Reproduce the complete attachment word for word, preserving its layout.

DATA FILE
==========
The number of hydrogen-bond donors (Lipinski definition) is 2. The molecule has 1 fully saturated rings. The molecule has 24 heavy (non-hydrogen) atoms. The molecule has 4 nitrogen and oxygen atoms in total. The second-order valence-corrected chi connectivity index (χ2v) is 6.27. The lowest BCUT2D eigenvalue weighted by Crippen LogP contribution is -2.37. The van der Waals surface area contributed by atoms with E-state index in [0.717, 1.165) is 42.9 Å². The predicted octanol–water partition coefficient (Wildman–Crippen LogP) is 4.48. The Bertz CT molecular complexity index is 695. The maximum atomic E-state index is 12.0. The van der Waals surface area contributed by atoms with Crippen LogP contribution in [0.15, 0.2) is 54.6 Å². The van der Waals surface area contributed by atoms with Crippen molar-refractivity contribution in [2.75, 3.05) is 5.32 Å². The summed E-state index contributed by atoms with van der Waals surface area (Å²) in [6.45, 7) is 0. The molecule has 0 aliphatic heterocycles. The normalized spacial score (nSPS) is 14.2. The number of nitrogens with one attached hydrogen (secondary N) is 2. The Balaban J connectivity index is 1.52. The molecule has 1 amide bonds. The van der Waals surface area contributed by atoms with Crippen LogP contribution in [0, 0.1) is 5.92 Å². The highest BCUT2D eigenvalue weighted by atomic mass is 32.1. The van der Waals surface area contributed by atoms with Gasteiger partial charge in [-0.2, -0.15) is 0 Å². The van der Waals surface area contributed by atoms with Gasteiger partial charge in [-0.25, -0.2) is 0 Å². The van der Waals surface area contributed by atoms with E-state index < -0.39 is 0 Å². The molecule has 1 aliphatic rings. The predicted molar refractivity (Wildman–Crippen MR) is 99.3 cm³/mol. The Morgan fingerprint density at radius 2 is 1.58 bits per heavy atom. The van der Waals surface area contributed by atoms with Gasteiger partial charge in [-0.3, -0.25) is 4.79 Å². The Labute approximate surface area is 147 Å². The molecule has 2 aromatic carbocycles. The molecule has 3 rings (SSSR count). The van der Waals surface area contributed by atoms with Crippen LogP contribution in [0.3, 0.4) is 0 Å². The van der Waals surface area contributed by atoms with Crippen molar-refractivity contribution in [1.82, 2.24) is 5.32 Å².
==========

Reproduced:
The number of hydrogen-bond donors (Lipinski definition) is 2. The molecule has 1 fully saturated rings. The molecule has 24 heavy (non-hydrogen) atoms. The molecule has 4 nitrogen and oxygen atoms in total. The second-order valence-corrected chi connectivity index (χ2v) is 6.27. The lowest BCUT2D eigenvalue weighted by Crippen LogP contribution is -2.37. The van der Waals surface area contributed by atoms with E-state index in [0.717, 1.165) is 42.9 Å². The predicted octanol–water partition coefficient (Wildman–Crippen LogP) is 4.48. The Bertz CT molecular complexity index is 695. The maximum atomic E-state index is 12.0. The van der Waals surface area contributed by atoms with Crippen LogP contribution in [0.15, 0.2) is 54.6 Å². The van der Waals surface area contributed by atoms with Crippen molar-refractivity contribution in [2.75, 3.05) is 5.32 Å². The summed E-state index contributed by atoms with van der Waals surface area (Å²) in [6.45, 7) is 0. The molecule has 0 aliphatic heterocycles. The normalized spacial score (nSPS) is 14.2. The number of nitrogens with one attached hydrogen (secondary N) is 2. The Balaban J connectivity index is 1.52. The molecule has 1 amide bonds. The van der Waals surface area contributed by atoms with Crippen LogP contribution in [0, 0.1) is 5.92 Å². The highest BCUT2D eigenvalue weighted by atomic mass is 32.1. The van der Waals surface area contributed by atoms with Gasteiger partial charge in [-0.2, -0.15) is 0 Å². The van der Waals surface area contributed by atoms with Gasteiger partial charge in [-0.25, -0.2) is 0 Å². The van der Waals surface area contributed by atoms with E-state index < -0.39 is 0 Å². The molecule has 1 aliphatic rings. The predicted molar refractivity (Wildman–Crippen MR) is 99.3 cm³/mol. The Morgan fingerprint density at radius 2 is 1.58 bits per heavy atom. The van der Waals surface area contributed by atoms with Gasteiger partial charge in [-0.3, -0.25) is 4.79 Å². The Labute approximate surface area is 147 Å². The molecule has 2 aromatic carbocycles. The molecule has 3 rings (SSSR count). The van der Waals surface area contributed by atoms with Crippen LogP contribution in [0.3, 0.4) is 0 Å². The van der Waals surface area contributed by atoms with Crippen molar-refractivity contribution in [1.82, 2.24) is 5.32 Å².